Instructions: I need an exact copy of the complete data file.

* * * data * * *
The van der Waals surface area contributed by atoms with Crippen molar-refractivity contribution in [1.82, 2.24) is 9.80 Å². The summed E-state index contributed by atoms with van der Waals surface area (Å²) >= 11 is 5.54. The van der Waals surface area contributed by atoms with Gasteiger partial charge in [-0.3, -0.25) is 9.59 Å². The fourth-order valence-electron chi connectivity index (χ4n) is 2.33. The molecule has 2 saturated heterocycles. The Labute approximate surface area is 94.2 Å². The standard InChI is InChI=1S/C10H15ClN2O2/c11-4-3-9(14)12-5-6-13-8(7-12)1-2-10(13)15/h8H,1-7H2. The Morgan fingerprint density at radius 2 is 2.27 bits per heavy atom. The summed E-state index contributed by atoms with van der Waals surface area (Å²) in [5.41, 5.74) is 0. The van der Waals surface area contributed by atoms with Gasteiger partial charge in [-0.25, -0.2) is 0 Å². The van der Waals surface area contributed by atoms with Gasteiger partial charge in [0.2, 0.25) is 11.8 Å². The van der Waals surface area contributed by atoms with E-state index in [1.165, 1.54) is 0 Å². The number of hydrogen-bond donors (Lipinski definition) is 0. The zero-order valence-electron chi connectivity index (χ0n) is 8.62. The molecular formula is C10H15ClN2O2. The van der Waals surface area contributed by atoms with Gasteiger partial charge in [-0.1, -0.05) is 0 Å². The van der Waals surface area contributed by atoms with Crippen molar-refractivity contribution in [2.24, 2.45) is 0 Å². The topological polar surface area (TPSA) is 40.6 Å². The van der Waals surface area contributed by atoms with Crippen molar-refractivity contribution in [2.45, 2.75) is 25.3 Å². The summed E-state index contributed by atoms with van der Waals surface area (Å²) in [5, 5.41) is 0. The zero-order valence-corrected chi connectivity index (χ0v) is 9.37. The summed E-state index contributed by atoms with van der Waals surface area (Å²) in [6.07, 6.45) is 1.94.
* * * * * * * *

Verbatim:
The van der Waals surface area contributed by atoms with Crippen molar-refractivity contribution in [1.82, 2.24) is 9.80 Å². The summed E-state index contributed by atoms with van der Waals surface area (Å²) >= 11 is 5.54. The van der Waals surface area contributed by atoms with Gasteiger partial charge in [-0.3, -0.25) is 9.59 Å². The fourth-order valence-electron chi connectivity index (χ4n) is 2.33. The molecule has 2 saturated heterocycles. The Labute approximate surface area is 94.2 Å². The standard InChI is InChI=1S/C10H15ClN2O2/c11-4-3-9(14)12-5-6-13-8(7-12)1-2-10(13)15/h8H,1-7H2. The Morgan fingerprint density at radius 2 is 2.27 bits per heavy atom. The summed E-state index contributed by atoms with van der Waals surface area (Å²) in [5.41, 5.74) is 0. The van der Waals surface area contributed by atoms with Gasteiger partial charge in [-0.25, -0.2) is 0 Å². The van der Waals surface area contributed by atoms with Gasteiger partial charge in [0.2, 0.25) is 11.8 Å². The van der Waals surface area contributed by atoms with E-state index in [1.165, 1.54) is 0 Å². The number of hydrogen-bond donors (Lipinski definition) is 0. The zero-order valence-electron chi connectivity index (χ0n) is 8.62. The molecular formula is C10H15ClN2O2. The van der Waals surface area contributed by atoms with Gasteiger partial charge in [-0.1, -0.05) is 0 Å². The van der Waals surface area contributed by atoms with Crippen molar-refractivity contribution in [2.24, 2.45) is 0 Å². The topological polar surface area (TPSA) is 40.6 Å². The van der Waals surface area contributed by atoms with Crippen molar-refractivity contribution in [2.45, 2.75) is 25.3 Å². The summed E-state index contributed by atoms with van der Waals surface area (Å²) in [5, 5.41) is 0. The zero-order valence-corrected chi connectivity index (χ0v) is 9.37. The summed E-state index contributed by atoms with van der Waals surface area (Å²) in [6.07, 6.45) is 1.94.